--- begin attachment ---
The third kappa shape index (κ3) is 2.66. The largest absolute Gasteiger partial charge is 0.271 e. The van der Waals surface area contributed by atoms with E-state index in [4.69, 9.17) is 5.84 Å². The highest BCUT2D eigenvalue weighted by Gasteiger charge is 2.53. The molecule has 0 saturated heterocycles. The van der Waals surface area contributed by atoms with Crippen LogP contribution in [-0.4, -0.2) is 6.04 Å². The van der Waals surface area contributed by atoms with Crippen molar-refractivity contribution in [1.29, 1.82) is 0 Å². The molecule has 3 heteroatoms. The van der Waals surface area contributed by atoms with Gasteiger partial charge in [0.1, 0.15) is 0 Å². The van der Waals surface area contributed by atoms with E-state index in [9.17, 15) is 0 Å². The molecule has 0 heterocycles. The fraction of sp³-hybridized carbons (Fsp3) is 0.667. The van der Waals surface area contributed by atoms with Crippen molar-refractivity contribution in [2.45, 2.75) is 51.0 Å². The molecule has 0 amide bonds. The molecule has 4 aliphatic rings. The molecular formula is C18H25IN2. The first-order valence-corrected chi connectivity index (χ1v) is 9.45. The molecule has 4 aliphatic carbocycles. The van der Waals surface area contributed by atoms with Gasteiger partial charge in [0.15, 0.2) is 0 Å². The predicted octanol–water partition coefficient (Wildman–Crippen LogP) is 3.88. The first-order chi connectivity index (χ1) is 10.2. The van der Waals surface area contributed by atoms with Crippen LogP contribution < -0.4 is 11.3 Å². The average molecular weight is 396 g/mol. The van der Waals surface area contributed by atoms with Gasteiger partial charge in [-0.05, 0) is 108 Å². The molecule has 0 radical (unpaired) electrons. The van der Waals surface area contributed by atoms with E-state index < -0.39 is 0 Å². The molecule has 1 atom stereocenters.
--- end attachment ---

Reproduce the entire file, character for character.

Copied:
The third kappa shape index (κ3) is 2.66. The largest absolute Gasteiger partial charge is 0.271 e. The van der Waals surface area contributed by atoms with E-state index in [4.69, 9.17) is 5.84 Å². The highest BCUT2D eigenvalue weighted by Gasteiger charge is 2.53. The molecule has 0 saturated heterocycles. The van der Waals surface area contributed by atoms with Crippen LogP contribution in [-0.4, -0.2) is 6.04 Å². The van der Waals surface area contributed by atoms with Crippen molar-refractivity contribution in [1.29, 1.82) is 0 Å². The molecule has 3 heteroatoms. The van der Waals surface area contributed by atoms with Gasteiger partial charge in [0.1, 0.15) is 0 Å². The van der Waals surface area contributed by atoms with E-state index in [9.17, 15) is 0 Å². The molecule has 0 heterocycles. The fraction of sp³-hybridized carbons (Fsp3) is 0.667. The van der Waals surface area contributed by atoms with Crippen molar-refractivity contribution in [2.45, 2.75) is 51.0 Å². The molecule has 0 amide bonds. The molecule has 4 aliphatic rings. The molecular formula is C18H25IN2. The first-order valence-corrected chi connectivity index (χ1v) is 9.45. The molecule has 4 aliphatic carbocycles. The van der Waals surface area contributed by atoms with Gasteiger partial charge in [0.15, 0.2) is 0 Å². The predicted octanol–water partition coefficient (Wildman–Crippen LogP) is 3.88. The first-order chi connectivity index (χ1) is 10.2. The van der Waals surface area contributed by atoms with Crippen LogP contribution < -0.4 is 11.3 Å². The average molecular weight is 396 g/mol. The van der Waals surface area contributed by atoms with Gasteiger partial charge in [-0.05, 0) is 108 Å². The molecule has 0 radical (unpaired) electrons. The van der Waals surface area contributed by atoms with E-state index < -0.39 is 0 Å². The molecule has 1 atom stereocenters.